15 September, 2020
It's OK to ask RUOK?
This year RUOK? Day and World Suicide Prevention Day have fallen on the same date, with both highlighting the need to help and support those around us who might be struggling with their mental health.
Rural Adversity Mental Health Program counsellor Camilla Herbig said it was appropriate that the days fell on the same date given the theme of RUOK? Day this year.
“They do really fit well together because suicide prevention day is all around having conversations and looking at how we can prevent suicide within our communities because it is generally preventable,” said Mrs Her-big.
“RUOK? Day plays really well into that because it’s also all about starting conversations to hopefully prevent suicide. They really go hand-in-hand together.”
Knowing when to have these important conversations with friends and family can be difficult, but Mrs Herbig said there are a number of warning signs to look out for.
“The main warning sign that we see is a change in behaviour. Generally, if you know the person quite well and they aren’t themselves that’s the biggest indicator that something is wrong."
“A big one can be big things like a decline in social contact or they’re socially withdrawing. They might be having a change in sleeping or eating habits, lower mood, lower confidence, lower motivation, all of those things can be signs of someone struggling.”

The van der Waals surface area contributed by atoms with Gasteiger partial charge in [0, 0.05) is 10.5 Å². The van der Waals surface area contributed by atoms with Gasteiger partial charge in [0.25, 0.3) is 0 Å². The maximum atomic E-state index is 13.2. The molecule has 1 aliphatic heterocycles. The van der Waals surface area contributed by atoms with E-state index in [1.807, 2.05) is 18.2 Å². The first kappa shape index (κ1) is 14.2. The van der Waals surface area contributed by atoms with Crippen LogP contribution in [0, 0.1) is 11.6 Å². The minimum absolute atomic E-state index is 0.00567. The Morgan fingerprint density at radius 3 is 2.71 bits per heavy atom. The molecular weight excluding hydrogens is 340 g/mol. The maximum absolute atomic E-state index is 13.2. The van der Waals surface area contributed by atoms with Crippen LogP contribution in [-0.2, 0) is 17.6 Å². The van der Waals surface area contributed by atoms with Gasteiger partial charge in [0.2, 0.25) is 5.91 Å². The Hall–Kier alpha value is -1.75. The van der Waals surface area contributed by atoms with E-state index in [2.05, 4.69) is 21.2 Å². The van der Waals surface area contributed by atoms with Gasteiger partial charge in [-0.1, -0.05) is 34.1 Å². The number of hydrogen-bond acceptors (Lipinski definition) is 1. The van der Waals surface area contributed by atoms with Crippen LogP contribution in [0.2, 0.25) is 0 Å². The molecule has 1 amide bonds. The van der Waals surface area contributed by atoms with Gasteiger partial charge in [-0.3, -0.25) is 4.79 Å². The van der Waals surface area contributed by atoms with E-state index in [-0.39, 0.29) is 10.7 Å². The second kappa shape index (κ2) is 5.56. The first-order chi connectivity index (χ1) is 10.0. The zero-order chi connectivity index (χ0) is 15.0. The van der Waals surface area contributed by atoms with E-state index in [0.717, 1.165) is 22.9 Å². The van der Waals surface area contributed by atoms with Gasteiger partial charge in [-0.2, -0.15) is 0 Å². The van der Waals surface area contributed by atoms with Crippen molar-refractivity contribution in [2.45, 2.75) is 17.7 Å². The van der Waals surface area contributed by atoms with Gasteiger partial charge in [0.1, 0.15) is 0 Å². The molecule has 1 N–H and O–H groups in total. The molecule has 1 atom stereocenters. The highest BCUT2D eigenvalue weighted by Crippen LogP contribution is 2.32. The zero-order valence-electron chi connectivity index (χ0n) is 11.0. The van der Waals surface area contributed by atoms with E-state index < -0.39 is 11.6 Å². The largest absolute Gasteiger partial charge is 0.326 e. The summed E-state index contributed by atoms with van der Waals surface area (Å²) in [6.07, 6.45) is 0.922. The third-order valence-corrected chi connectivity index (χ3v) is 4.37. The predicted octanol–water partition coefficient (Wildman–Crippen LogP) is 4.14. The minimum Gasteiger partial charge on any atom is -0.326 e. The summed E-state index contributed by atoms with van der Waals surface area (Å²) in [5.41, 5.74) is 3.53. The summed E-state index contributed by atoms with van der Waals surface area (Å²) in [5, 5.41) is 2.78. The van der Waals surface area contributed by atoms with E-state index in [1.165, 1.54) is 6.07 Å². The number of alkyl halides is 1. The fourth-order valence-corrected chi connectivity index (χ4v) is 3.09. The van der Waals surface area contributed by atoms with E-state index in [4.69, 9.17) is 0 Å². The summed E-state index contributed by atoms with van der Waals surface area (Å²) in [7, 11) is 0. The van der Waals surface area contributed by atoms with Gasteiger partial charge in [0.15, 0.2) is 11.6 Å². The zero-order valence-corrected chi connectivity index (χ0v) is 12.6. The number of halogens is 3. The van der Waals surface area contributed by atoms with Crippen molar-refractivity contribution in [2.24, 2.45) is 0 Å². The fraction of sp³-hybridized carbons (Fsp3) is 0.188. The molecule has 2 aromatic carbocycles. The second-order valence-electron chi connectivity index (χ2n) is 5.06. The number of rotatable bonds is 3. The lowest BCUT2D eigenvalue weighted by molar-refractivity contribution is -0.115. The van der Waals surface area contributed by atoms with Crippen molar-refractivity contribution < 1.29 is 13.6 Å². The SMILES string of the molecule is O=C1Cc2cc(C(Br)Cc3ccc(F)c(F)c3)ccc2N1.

However, noticing someone isn’t doing well is only half the battle. But Mrs Herbig said that although it can be intimidating but the best place to start is with openness and honesty. She also had a number of tips for having that conversation.
“It can sometimes seem a little bit scary to open the conversation and there are lots of myths and misunderstandings about starting the conversation, about mental health and suicide prevention. The biggest thing is that you can’t cause harm by opening a conversation that is genuine, honest and supportive.
“A big part of this is asking questions and then sitting back and listening. Remember, we’ve been given one mouth and two ears, we should listen twice as much as we talk. Try not to jump in and solve the person’s problems immediately; quite often just being able to be given the time to talk through what’s been going on can be incredibly helpful to the person. That can be more supportive than you jumping in and trying to solve their problems.
“Try not to be really emotional, or surprised, or taken aback if the person does disclose that they’re really struggling because that can actually really impact the conversation. Really try to stay calm, listen and hear what the person has been going through and what’s happening for them.”
Although these conversations are important to have, Mrs Herbig said that the main goal is for people to get the professional help they need, and being there as a source of support as they endeavor to improve their mental health.
“While we can’t all be counselors and professionals, we can all play a role in this. Having conversations are one of the biggest things we can all do to support one another and hopefully prevent suicide, in addition to managing our own well being.
“Yes, we need to open the conversation, but by doing so we aren’t expecting that person to be taking on all of the problems of the individual and resolving them. It’s really about opening the conversation and then encouraging action, which is quite often professional help, and then being that sounding board later, and following up to see how they’re doing.”
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